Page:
4 min read

DEXs vs DEX Aggregators

DEXs vs DEX Aggregators

In this article, we will talk about DEXs and DEX aggregators. We will first see what these are, what key features they have, and then we will look into how you can earn from token swaps on different DEXs. In the end, we will explore why using a DEX aggregator might be better than having a favourite DEX.

What is a DEX?

A DEX or a decentralized exchange is an exchange that allows peer-to-peer cryptocurrency transactions. Traditional exchanges, or centralized exchanges (CEXs), perform trades using order books, which are lists kept by the exchange for sell or buy orders for different securities, organized by price level. In contrast, on decentralized exchanges, no third party is needed since users on such exchanges can interact directly with each other. This also results in removing the trading fees since decentralized exchanges are non-custodial (the exchange does not need to possess your tokens in order for you to be able to trade them). Decentralized exchanges rest on blockchains such as Ethereum or Binance Smart Chain and rely on the use of smart contracts (computer programs stored on a blockchain that run when certain predefined conditions are met) to operate.

Some of the most popular DEXs are Uniswap, PancakeSwap, and SushiSwap. All of them are AMM-based DEXs (Automated Market Making-based Decentralized Exchanges). Therefore, they use protocols implemented in smart contracts to fill orders and execute token swaps, trading against a liquidity pool (LP). Additionally, besides decentralization, they also bring other features such as yield farming or community governance.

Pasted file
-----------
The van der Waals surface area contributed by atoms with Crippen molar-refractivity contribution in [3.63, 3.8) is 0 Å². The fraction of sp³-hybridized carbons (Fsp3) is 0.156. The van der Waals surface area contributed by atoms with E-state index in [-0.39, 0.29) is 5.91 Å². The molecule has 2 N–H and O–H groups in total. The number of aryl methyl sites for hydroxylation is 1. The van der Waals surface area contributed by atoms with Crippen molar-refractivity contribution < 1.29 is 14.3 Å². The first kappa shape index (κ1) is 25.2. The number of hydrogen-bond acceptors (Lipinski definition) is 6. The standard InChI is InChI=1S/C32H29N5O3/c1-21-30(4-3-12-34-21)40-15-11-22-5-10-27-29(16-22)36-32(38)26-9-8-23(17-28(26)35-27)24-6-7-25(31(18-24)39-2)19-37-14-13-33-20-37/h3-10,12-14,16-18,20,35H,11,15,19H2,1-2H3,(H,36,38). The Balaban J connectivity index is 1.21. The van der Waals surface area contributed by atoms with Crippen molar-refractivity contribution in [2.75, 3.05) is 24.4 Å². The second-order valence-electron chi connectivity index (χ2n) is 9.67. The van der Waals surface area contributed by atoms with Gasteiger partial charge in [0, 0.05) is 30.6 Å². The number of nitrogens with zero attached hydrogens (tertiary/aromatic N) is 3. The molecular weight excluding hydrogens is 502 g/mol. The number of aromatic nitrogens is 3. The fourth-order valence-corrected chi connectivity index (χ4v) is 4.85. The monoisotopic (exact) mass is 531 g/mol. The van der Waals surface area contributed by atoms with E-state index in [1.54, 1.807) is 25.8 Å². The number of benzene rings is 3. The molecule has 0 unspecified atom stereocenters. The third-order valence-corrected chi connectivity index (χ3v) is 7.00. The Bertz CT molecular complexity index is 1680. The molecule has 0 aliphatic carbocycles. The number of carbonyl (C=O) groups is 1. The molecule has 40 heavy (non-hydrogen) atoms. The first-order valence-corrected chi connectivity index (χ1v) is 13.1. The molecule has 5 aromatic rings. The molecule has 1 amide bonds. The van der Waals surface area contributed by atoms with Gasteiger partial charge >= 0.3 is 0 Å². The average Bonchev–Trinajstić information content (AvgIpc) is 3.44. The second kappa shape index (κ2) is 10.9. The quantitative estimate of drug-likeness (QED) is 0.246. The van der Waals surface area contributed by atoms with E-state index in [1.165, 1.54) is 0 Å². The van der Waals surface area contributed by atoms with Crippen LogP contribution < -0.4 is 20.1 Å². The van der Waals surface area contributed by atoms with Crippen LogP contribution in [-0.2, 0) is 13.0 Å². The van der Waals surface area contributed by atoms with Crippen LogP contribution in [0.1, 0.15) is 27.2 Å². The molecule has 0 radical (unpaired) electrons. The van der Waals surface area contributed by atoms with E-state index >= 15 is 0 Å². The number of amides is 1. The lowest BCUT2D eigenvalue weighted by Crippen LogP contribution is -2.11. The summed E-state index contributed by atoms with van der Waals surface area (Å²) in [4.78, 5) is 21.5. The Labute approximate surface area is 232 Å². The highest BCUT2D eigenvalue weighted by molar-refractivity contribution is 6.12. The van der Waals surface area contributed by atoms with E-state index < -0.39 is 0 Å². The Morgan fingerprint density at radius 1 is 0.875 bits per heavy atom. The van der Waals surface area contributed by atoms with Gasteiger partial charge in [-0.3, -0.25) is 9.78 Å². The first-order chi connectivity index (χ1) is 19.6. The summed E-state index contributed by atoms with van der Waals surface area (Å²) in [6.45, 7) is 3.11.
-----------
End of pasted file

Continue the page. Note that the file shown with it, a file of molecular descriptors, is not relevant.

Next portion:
What are some of the features to consider when deciding which DEX to use?

Probably one of the most important aspects when choosing a DEX is the existence of a pair that you are interested in (some more exotic tokens are harder to find), as well as the liquidity for the associated pool. You don’t want to trade in a pool that does not have enough liquidity, especially with larger amounts of coins, because it is likely to experience slippage (by the time the whole order executes, you might realize that the price has changed significantly in your disadvantage, as a result of not having enough liquidity).

Another important factor is represented by the fees. For example, when executing a token swap (a trade) on the exchange, you pay 0.3% in fees when using Uniswap, which goes entirely to the liquidity providers, and 0.25% when using PancakeSwap. On PancakeSwap, the 0.25% in fees has the following distribution, 0.17% goes to liquidity providers, 0.03% is sent to PancakeSwap Treasury, and 0.05% is sent towards CAKE buyback and burn. SushiSwap has a 0.3% in fees, where 0.25% goes to liquidity providers, and the remaining 0.05% is distributed to SUSHI token holders.

Additionally, it is important to know which blockchain runs the exchange. For example, Uniswap and SushiSwap run on the Ethereum blockchain, whereas PancakeSwap runs on Binance Smart Chain. This affects the transaction fees and execution times (when the Ethereum blockchain is congested, users experience high gas fees and long execution times), but also the level of decentralization. Even though Binance Smart Chain is a modified Ethereum fork, thus compatible with Ethereum Virtual Machine (EVM) and Ethereum applications, it does not benefit from the same level of decentralization as the Ethereum blockchain. Binance Smart Chain has only 21 validators that process transactions and sign blocks, making it a centralized platform in comparison to the Ethereum blockchain that has over 200 000 validators as of July 2021.